NNSA Key Workers and “Long Hall/Big Haul” Event Supporters for the 2014 CFC included: Lynn Ashby, Frances Baumgardner, Clarence Bishop, Sheri Bone, Shirley Derr, Derek Estes, Dameone Ferguson, Jason Gerbsman, Tim Groen, Melissa Hoffman, Michele Hutchins, Michelle James, Andi Kasarsky, Michelle Livingston, Ann Madison, Dishecal Manley, Don Murrell, Rich Person, Becky Ramsey, Patrick Rhoads, Taunya Riley, Mark Roman, Vanessa Scott, Vicky Sinkler, Zachary Stern, Suzanne Stewart, Rich Tannich, Yolanda Walker and Tommy Zavala.
About the photo:
At a separate event, Gen. Frank Klotz, DOE Under Secretary for Nuclear Security and NNSA Administrator, recognized Mark Roman, NNSA Senior Coordinator for CFC 2014, for his contributions to the campaign.
The NNSA and IAEA will host 44 students from 36 countries at the Sandia National Laboratories in Albuquerque, New Mexico, from April 20 to May 8, 2015 for the 25th International Training Course (ITC) on the Physical Protection of Nuclear Material and Nuclear Facilities.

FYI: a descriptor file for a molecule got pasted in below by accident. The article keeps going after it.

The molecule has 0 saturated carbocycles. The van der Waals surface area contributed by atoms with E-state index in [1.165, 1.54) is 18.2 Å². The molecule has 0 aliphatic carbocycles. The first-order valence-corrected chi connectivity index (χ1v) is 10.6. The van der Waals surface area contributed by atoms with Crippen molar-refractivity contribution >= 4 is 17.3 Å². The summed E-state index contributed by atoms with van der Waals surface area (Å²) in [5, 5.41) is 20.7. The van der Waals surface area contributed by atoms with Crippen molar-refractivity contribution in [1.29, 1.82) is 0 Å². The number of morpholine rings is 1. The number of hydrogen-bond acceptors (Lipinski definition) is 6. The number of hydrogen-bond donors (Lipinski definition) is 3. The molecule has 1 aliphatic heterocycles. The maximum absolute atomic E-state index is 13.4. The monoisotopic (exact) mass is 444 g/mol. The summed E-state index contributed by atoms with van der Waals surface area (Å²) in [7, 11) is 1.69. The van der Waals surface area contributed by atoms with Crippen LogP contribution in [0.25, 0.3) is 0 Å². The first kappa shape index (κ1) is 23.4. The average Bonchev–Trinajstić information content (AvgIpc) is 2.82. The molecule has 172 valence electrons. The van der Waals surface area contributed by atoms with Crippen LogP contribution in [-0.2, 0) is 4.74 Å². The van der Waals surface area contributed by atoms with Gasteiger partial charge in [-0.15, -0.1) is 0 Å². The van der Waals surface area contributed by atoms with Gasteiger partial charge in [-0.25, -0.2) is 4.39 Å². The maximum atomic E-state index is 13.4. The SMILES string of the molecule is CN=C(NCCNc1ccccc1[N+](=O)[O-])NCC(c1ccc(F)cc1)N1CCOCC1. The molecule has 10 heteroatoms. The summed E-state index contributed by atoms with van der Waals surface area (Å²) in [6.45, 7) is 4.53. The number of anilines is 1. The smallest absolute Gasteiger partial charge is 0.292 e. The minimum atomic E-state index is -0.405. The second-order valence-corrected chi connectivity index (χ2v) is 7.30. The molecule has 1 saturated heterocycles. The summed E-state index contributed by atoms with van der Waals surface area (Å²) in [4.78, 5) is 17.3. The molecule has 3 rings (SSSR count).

Recently, our very own Deputy Administrator for Defense Nuclear Nonproliferation Anne Harrington, and IAEA Deputy Director General and Head of the Department of Nuclear Safety and Security Denis Flory participated in an opening ceremony to commemorate the 25th ITC.
The United States and the IAEA began this joint effort in 1978 to educate and train technical experts, policy makers, and nuclear operators from around the world on how to protect nuclear facilities from terrorists and other groups who seek to steal material that could be used in a nuclear weapon. NNSA and the IAEA co-sponsored the three-week course every 18 months.
For more information on the ITC, click here
A ceremony was held recently to officially recognize and swear in 15 women and men from throughout NNSA as Senior Executive Service (SES) appointees.
Being appointed to the Senior Executive Service is a significant accomplishment within the federal government. Less than five percent of federal employees are selected for this level of leadership and management. When the SES was created in 1978, the vision was to create a cadre of federal managers with solid executive expertise, public service values and a broad perspective of government.